Tag: Obamacare

Don’t Blame Trump for Obamacare’s Collapse

 

Sarah Kliff loves Obamacare. Despite being a journalist for the Washington Post and now Vox, Kliff boosted the program harder than anyone not on the DNC payroll. For years she pushed headlines assuring voters that the ACA was on the brink of success:

Alas, the longer we live with the Byzantine legislation, the harder it is to cheerlead for it. Since November, Kliff has abandoned her PR duties, unable to spin the increasingly dire news:

In the past week, the number of counties with zero health plans signed up to sell Obamacare has doubled. There are now 38,000 Obamacare enrollees scattered across 47 counties where no insurers want to participate in the marketplaces.

Recorded on May 25, 2017
As far as the fate of Obamacare goes, the ball’s in the Senate’s court: to alter the House’s plan or develop a prescription of its own. Dr. Scott Atlas, the Hoover Institution’s David and Joan Traitel Senior Fellow and a frequent author on Obamacare, discusses the most commonsense path for Congress to take, the chances of a repeal/replacement law emerging in the near future, and California’s ill-advised flirtation with adopting a single-payer universal health care system.

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An original article to be featured on The Millennial Review.  Opinion-The House of Representatives recently passed the American Health Care Act (AHCA), the first phase in the GOP replacement for Obamacare, with only 217 votes. That means 20 Republicans voted against repealing President Obama’s signature legislation. Preview Open

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No Exit on Health Care

 

As the proposed American Health Care Act (AHCA) moves to the Senate, the Republican agenda to “repeal and replace” Obamacare faces major obstacles. Two of the knottiest provisions in the GOP’s complex legislative package deal with how insurance carriers may set premiums for their customers. As a general matter, the cost of health care rises with age: older people cost more to insure than younger people, often a lot more. Are insurance carriers entitled to take those differences into account in setting rates? The second question involves the supply of insurance for persons who have preexisting conditions—a trait that makes them more expensive to insure.

Everyone agrees that the Affordable Care Act is under stress as major insurers continue to exit the individual market because of an inability to cover their costs. But there is widespread disagreement about what, if anything, to do next. As is so often the case, it is easy for legislation to impose new regulations on the insurance markets. It is a lot harder to figure out how, if at all, to undo the mess.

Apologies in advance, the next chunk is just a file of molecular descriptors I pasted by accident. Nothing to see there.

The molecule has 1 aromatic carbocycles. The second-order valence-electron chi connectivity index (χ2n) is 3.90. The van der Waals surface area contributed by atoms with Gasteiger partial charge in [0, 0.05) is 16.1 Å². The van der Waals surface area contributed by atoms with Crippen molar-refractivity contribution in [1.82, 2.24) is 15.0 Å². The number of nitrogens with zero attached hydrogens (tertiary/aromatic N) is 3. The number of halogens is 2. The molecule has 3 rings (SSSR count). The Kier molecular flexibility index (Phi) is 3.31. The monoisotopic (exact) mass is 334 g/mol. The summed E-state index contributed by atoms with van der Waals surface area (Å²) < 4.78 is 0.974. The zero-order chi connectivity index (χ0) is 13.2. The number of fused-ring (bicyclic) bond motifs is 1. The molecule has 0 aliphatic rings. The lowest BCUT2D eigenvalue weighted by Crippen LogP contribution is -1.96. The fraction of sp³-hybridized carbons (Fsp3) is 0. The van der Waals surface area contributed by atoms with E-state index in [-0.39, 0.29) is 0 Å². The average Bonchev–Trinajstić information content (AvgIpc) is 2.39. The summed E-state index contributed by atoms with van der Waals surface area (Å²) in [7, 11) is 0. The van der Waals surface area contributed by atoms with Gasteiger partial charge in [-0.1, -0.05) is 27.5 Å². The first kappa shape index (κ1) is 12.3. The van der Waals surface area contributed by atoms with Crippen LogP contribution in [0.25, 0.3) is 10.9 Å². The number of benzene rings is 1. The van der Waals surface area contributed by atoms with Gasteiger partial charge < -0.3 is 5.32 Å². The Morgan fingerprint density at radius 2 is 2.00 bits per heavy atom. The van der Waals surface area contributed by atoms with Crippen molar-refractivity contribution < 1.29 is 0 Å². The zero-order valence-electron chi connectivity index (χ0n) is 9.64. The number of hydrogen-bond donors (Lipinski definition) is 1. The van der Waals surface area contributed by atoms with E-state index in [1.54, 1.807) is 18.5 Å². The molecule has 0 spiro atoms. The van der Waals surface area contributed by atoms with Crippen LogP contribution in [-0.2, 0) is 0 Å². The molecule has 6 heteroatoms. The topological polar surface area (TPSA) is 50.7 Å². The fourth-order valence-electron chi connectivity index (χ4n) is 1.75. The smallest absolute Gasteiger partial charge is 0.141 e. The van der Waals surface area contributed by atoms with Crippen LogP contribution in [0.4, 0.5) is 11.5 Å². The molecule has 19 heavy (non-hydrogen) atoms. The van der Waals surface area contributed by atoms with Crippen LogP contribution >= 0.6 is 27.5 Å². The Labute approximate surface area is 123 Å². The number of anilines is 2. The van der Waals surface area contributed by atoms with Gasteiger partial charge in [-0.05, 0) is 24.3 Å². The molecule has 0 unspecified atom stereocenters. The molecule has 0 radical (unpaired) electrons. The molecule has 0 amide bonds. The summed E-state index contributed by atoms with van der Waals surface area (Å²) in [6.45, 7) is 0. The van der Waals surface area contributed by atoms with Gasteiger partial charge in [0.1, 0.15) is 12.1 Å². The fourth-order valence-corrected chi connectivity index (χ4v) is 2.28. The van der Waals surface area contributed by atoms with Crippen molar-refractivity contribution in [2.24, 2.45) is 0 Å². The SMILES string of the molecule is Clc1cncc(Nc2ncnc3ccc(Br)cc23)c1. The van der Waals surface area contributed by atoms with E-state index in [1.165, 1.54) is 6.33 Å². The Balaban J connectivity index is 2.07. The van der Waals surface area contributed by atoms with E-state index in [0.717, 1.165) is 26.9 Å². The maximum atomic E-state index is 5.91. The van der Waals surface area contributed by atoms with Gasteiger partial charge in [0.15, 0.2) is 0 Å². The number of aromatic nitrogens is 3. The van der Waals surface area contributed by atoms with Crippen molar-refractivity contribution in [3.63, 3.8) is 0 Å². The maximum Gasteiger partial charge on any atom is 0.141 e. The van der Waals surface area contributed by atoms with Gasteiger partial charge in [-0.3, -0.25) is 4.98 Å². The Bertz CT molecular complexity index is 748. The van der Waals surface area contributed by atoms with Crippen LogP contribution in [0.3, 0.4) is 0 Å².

The House bill faces rough sledding in the Senate, and the prognosis for sensible reform is bleak. To see why, it is necessary to go back to first principles. Under a competitive market system for individual insurance, all individuals have to pay the full freight to get coverage for their potential risks, because cross-subsidies between different classes of customers can never survive. In order to give some individuals lower rates, other individuals have to be charged amounts that exceed the accurate estimated costs of their conditions. Since other alternative insurers are by definition available, these overcharged individuals will migrate to another insurer that does not impose the subsidy surcharge. Any insurer that persists in undercharging their high-risk patients will therefore be on the rapid road to bankruptcy.

Welcome to the Harvard Lunch Club Political Podcast for May 9, 2017, it’s the Profiles in Leftism edition of the show brought to you by ZipRecruiter and SimpliSafe. This week the GOP is celebrating the passage, through one house of Congress, a repeal, only not really a repeal of the People’s Healthcare bill, AKA: ACA, AKA Obamacare. (Just an aside, but why is the conservative press trying to run away from the rumor that our Representatives drank beer after the victory? Isn’t that a good thing? Beer?).

Anyway, every liberal in America with a megaphone is screaming bloody murder. And even some conservatives are screaming that socialized medicine is now cast in concrete. I mean, lighten up folks. We take issue, however, with one Poli. Sci. Professor from Duke who somehow got the august editors of The Hill to publish one of the most shallow (and at the same time pompous) diatribes on any subject I have ever read in my life. I really do recommend you read it and comment on it on Ricochet (if you *are* haha, a *member*).

Jim Geraghty of National Review and Greg Corombos of Radio America applaud President Trump for what appears to be a very solid slate of nominees to fill federal appeals and district court judicial vacancies.  Their jaws hit the floor as Obamacare architect Jonathan Gruber blames Trump for skyrocketing health care premiums and for insurers getting out of the individual marketplace.  And they scratch their heads as gun control advocates claim a fatal stabbing at the University of Texas is a strong argument against allowing students to carry guns on campus.

Obamacare expert Phil Klein–who literally wrote the book on Obamacare repeal–says there’s plenty in the House-passed replacement bill for conservatives to love…and hate.